How to use ORDER BY to sort an SQL result set

The SQL ORDER BY clause is used to sort the results of a SELECT statement so you can place column values in ascending or descending order. Here's how it works.

How to use ORDER BY to sort an SQL result set
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9 minutes to read

When you create an SQL SELECT statement, the data probably won’t be returned or sorted in the order you want, so the ORDER BY clause is used to control the sort order of the results returned by the query.

The ORDER BY clause is really easy to use and can allow you to sort an SQL resultset in ascending or descending order, using one or more columns. Here’s a quick guide to using it.

I’m connecting to a MySQL Docker container into which I’ve imported a MySQL SQL database dump based on the Online Retail Dataset. We’ll be using SQLAlchemy and PyMYSQL to connect to the database using Pandas.

Install and load the packages

Since we’re querying MySQL from within a Jupyter notebook, as many data scientists do in their daily work, you’ll first need to open Jupyter and install the required pymysql and sqlalchemy packages using the Pip Python package manager. Then, you’ll need to import pandas and the create_engine module from sqlalchemy.

!pip3 install pymysql
!pip3 install sqlalchemy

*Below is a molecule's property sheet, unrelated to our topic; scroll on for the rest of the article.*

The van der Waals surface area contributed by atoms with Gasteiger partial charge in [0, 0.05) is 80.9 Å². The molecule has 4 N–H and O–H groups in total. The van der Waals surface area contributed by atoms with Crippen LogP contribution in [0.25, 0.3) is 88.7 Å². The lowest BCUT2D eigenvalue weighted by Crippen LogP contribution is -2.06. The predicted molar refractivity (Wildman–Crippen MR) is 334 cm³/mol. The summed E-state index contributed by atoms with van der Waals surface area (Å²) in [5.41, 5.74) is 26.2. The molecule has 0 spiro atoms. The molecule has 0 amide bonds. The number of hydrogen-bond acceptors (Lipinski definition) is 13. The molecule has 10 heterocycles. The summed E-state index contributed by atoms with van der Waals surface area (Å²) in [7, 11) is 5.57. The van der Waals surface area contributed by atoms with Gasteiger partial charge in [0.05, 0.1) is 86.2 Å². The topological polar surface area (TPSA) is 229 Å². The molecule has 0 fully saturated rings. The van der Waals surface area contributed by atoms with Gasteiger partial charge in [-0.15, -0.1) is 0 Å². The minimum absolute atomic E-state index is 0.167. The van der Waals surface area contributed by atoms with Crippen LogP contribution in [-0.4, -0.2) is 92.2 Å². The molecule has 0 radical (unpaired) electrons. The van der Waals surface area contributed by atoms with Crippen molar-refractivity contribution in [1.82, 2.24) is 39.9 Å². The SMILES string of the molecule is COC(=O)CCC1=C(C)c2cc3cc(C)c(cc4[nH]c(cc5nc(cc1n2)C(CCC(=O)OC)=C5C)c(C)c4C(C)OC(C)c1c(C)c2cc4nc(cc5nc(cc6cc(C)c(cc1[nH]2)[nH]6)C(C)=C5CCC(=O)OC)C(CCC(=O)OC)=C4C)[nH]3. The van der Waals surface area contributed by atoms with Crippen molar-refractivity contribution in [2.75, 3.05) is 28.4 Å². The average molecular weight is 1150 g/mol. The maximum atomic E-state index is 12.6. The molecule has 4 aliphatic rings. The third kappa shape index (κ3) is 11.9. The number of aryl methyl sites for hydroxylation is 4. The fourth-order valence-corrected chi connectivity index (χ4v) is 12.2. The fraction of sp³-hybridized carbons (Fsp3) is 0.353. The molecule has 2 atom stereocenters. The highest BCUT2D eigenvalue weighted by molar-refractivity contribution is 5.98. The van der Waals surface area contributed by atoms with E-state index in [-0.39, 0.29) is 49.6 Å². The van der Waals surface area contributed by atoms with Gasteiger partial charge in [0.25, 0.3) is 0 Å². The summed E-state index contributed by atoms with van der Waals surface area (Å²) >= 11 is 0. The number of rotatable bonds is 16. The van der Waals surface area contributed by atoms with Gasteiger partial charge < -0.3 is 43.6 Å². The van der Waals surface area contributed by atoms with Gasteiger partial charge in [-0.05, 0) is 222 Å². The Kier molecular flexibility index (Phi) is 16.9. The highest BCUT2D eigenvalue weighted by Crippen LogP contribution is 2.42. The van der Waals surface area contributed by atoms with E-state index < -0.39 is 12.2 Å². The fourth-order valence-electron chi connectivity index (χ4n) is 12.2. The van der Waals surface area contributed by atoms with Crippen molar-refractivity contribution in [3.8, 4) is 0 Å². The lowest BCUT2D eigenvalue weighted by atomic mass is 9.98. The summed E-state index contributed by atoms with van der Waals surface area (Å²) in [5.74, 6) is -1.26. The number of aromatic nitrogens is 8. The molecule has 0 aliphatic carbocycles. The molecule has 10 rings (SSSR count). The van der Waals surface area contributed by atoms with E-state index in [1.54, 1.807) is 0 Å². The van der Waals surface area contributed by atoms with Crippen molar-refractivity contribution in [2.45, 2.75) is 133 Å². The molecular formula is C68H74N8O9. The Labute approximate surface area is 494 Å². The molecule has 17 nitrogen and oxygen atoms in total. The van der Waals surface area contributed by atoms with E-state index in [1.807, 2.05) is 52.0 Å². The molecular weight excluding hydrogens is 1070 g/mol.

import pandas as pd
from sqlalchemy import create_engine

Create a database connection

Next we’ll construct a database connection string to pass to create_engine(). This tells SQLAlchemy we’re connecting to a MySQL database using the PyMYSQL driver, and are using the username root and the password ***** and are connecting to the MySQL server on port 3306 of IP address 172.17.0.3. The final argument tells create_engine() to connect to the ecommerce database.

engine = create_engine('mysql+pymysql://root:*****@172.17.0.3:3306/ecommerce')

SELECT FROM an SQL table

First we’ll create a simple unordered query using a regular SQL SELECT statement. This orders the data according to whatever index is present on the database, which might not match our preferred formatting.

df = pd.read_sql_query("SELECT * FROM order_items", con=engine)
df.head()
invoice sku description qty order_date unit_price customer_id country line_price